Ever wanted to write music, but didn't know how? This will probably not teach you, but it will give you somewhat of an understanding of music without rhythm because rhythm is so different that there are instruments dedicated to them.
Music is comprised of notes ranging from A through G and all the sharps and flats in between. Each individual note can be the base - or tonic - of a scale. All of my examples will use the key of C Major because it is arguably the easiest scale to use, comprising of only white keys on the piano.
The C Major scale is as follows: C D E F G A B C. While all notes are individual, special snowflakes, the most important notes to remember are C and G, also known as the tonic and the dominant. Any of the seven notes can either be the root of a chord, third of the chord or fifth of the chord.
On music paper, chords look like snowmen.
The bottom of the snowman is the root, the middle part is the third, and the head of the snowman is the fifth. Of course, we can continue to add to the snowman to make it so tall it peers into your second story window at night, but for now, we will deal with triads, which only have three notes. The seven chords that fit into C Major are as follows:
I - C E G - C Major
ii - D F A - D minor
iii - E G B - E minor
IV - F A C - F Major
V- G B D - G Major
vi - A C E - A minor
vii° - B D F - B diminished
Now that you know all the triads in the key of C Major, you can either go out and write music like a 21st-century composer, or you can at least finish this article to figure out how the chords fit with each other.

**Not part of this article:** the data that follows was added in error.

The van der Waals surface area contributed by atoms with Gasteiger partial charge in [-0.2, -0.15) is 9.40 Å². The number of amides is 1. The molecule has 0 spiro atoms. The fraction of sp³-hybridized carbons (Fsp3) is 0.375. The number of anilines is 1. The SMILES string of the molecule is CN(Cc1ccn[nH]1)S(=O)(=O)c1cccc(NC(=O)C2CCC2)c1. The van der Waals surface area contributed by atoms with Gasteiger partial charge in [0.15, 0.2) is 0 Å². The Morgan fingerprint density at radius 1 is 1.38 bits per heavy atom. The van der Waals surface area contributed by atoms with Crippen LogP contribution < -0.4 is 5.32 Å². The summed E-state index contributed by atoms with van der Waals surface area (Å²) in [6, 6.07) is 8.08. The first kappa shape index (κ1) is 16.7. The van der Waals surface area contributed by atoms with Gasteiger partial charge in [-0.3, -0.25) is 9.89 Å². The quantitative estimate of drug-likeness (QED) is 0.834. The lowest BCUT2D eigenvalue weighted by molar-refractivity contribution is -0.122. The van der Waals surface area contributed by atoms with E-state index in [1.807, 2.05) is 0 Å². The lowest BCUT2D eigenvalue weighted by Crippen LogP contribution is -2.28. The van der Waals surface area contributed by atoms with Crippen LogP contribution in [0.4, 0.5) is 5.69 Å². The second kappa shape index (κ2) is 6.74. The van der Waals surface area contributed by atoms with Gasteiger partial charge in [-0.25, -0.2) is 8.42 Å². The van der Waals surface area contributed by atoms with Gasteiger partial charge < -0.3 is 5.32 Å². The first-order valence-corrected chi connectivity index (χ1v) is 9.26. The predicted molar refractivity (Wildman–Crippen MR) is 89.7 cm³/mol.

Remember those Roman Numerals that preceded the spelling of the chord? Those are important. They allow you to create a roadmap of songs that you not only write, but almost any song ever written and can be used with any Major key. They also allow you to read this chart.
This color-coded chart can guide you into many places, most likely some sort of hole if you get carried away. If you don't want to get carried away or just want to have a simple progression to improvise singing over, you can use the common chord progression of I-V-vi-IV, which is used in songs like "Don't Stop Believing" and "Hello" (which starts on the vi).
Now that you know what chords are and hopefully have made a progression, go out and try things out! Experiment with melodies. Experiment with chords. Experiment with music altogether. If this truly piqued your interest, take music classes or visit any of the many music theory websites and learn all the painful rules of music. Pick up an instrument, so you learn how to read music. Take part in this wonderful world of art!